Spokane and Rentometer accuracy

13 Replies

Hey local Spokane investors!

As a new investor one of the hardest things I've found is when "running numbers" in the BP calculators the input for monthly rent is a major "guess" for me. There have been a lot of other challenges too but most I can verify with hard metrics, somewhat scientifically. It makes me a little anxious when an important input is a MAJOR guess.

I just joined Rentometer as a pro member and its got some decent features but I have to admit, I don't know what they're doing behind the curtain and wonder aloud here how well they do here in Spokane. I assume that the math they use is location agnostic but I am wondering:

a) anyone here use rentometer and found it accurate?

b) anyone feel an experience human like a savvy realtor or property manager has better estimation skills.

I have just started reaching out to Property Managers by the way... I do intend to use one if financially feasible.

Thank you.

@Jeffrey M. rentometer, as far as I can tell, crawls listings in a radius around the address to ascertain their numbers. 

I suggest corroborating the results you're being given with other sources. For example, below is a distribution of rent rates aggregated by bedrooms. The y-axis is the number of units in Spokane that have rents of a specific range. 

If the numbers match up with what you are seeing then it's looking good, if not there may be more to investigate. 

The data comes from the american community survey  

@Jeffrey M. In my experience Rentometer is not great for the Spokane area. There are alot of very nice expensive areas in close proximity to the lower income areas that skew the numbers.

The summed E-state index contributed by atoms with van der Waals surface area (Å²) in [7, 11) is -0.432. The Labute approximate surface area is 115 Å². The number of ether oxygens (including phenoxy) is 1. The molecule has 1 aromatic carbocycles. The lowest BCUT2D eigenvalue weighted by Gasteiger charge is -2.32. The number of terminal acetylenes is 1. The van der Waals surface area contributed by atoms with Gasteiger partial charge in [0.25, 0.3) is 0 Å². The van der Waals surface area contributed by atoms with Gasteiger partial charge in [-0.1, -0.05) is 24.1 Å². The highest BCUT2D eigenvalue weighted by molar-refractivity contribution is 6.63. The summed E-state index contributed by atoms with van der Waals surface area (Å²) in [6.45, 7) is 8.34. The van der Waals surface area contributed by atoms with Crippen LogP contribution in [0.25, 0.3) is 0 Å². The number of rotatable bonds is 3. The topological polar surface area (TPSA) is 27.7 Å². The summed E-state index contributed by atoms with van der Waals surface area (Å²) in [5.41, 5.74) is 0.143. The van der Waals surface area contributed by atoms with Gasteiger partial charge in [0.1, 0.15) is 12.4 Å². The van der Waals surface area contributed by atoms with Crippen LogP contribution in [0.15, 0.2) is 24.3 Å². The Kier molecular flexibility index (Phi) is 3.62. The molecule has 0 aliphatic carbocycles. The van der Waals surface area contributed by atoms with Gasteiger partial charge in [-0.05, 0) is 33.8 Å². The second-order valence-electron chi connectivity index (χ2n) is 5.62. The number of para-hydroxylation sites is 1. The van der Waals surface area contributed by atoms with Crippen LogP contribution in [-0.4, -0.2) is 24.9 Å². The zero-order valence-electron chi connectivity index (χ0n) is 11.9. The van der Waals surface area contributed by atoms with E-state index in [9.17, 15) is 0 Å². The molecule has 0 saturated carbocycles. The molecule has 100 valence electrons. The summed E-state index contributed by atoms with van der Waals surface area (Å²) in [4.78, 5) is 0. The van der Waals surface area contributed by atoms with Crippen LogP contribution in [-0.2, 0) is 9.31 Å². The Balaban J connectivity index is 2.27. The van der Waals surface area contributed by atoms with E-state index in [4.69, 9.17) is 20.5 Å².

For example look at Kendall Yards proximity to West Central, Manito and Perry Streets proximity to lower south hill. Similar size and age properties will very by large amounts in those 2 comparisons and there's micro versions of that all over Spokane.

I have found the best method to be looking myself at compatible rental listings on Zillow and working with my property manager rather than relying on Rentometer.

I live in Spokane and use Rentometer but also complement that with my own knowledge of the market and using Trulia, Zillow, and Craigslist to check also.  I actually analyze just about every property that Rentometer pulls up and I eliminate outliers.  That is some properties are too low and when you look at the details they are maybe not comparable.  I also look at the high ones.  My rentals are 40 years old in the process of being upgraded and are not comparable to a brand new duplex...hence the $300 difference.  I like it as a tool and with renew my subscription when the time comes.  With that said, my own independent research was just as good if not better.    

For what it's worth I am a property manager here in Spokane and its my personal opinion that Rentometer can estimate pretty high. They are always consistently higher then I would have estimated, I think everyone looking to buy multi-family property should consult with a property manager if they are unsure on the rates.. I help people all the time with estimating these on purchases, happy to do the same for you @Jeffrey M. feel free to PM me if you ever need. 

@Jason Hammond thank you. I did look up 2% rule a while back but being very new to this I have been unable to locate any deals that meet the 2% rule here in Spokane *in* the neighborhoods I am looking in (specific parts of the south hill, so perry, garland, etc.). I'm not saying they don't exist, I'm saying my skill level (newb) has yet to uncover any. I am getting wholesale deals in my inbox and MLS emails too but I'm looking for specific areas that I have a comfort with and renovations that I feel I can tackle financially and mentally. In fact on my first REI which I closed 2 weeks ago, according to the 2% rule I should charge $3980 a month in rent but the spec and location of the house after renovations will be around $1400. Did I get ripped off? Maybe? I got it 20K below asking and putting about that much into it and at 1400 I can cash flow a few hundred a month. So, to answer your question, 2% rule doesn't seem to work for me. My approach was to use the BP calculators and check the cash flow and of course that relies heavily on a projected monthly rent value which is why I posted this message. If you're able to make the 2% rule work here in Spokane, I want some of that juju you have! ;) :)